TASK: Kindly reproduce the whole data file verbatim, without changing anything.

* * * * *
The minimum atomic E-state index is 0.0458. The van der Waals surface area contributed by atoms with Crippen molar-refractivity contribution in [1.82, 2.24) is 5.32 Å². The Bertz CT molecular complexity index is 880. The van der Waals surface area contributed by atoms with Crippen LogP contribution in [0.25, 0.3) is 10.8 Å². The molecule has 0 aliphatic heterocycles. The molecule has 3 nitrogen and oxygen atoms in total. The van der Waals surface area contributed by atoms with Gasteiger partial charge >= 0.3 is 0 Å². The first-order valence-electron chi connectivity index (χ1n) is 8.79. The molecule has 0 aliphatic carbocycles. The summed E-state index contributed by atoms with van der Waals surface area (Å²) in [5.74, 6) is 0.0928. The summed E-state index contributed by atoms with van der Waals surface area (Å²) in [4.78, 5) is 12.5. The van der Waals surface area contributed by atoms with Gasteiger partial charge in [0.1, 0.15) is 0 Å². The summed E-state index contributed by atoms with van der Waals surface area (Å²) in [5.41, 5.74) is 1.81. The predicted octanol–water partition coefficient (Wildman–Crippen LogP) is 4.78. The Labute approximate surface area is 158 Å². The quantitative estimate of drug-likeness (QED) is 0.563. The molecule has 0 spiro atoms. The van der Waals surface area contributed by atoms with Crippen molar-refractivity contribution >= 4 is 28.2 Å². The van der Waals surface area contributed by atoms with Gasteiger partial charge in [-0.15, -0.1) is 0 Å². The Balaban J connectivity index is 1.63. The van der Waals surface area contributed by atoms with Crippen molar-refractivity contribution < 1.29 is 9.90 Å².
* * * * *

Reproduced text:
The minimum atomic E-state index is 0.0458. The van der Waals surface area contributed by atoms with Crippen molar-refractivity contribution in [1.82, 2.24) is 5.32 Å². The Bertz CT molecular complexity index is 880. The van der Waals surface area contributed by atoms with Crippen LogP contribution in [0.25, 0.3) is 10.8 Å². The molecule has 0 aliphatic heterocycles. The molecule has 3 nitrogen and oxygen atoms in total. The van der Waals surface area contributed by atoms with Gasteiger partial charge >= 0.3 is 0 Å². The first-order valence-electron chi connectivity index (χ1n) is 8.79. The molecule has 0 aliphatic carbocycles. The summed E-state index contributed by atoms with van der Waals surface area (Å²) in [5.74, 6) is 0.0928. The summed E-state index contributed by atoms with van der Waals surface area (Å²) in [4.78, 5) is 12.5. The van der Waals surface area contributed by atoms with Gasteiger partial charge in [0.1, 0.15) is 0 Å². The summed E-state index contributed by atoms with van der Waals surface area (Å²) in [5.41, 5.74) is 1.81. The predicted octanol–water partition coefficient (Wildman–Crippen LogP) is 4.78. The Labute approximate surface area is 158 Å². The quantitative estimate of drug-likeness (QED) is 0.563. The molecule has 0 spiro atoms. The van der Waals surface area contributed by atoms with Crippen molar-refractivity contribution >= 4 is 28.2 Å². The van der Waals surface area contributed by atoms with Gasteiger partial charge in [-0.15, -0.1) is 0 Å². The Balaban J connectivity index is 1.63. The van der Waals surface area contributed by atoms with Crippen molar-refractivity contribution < 1.29 is 9.90 Å².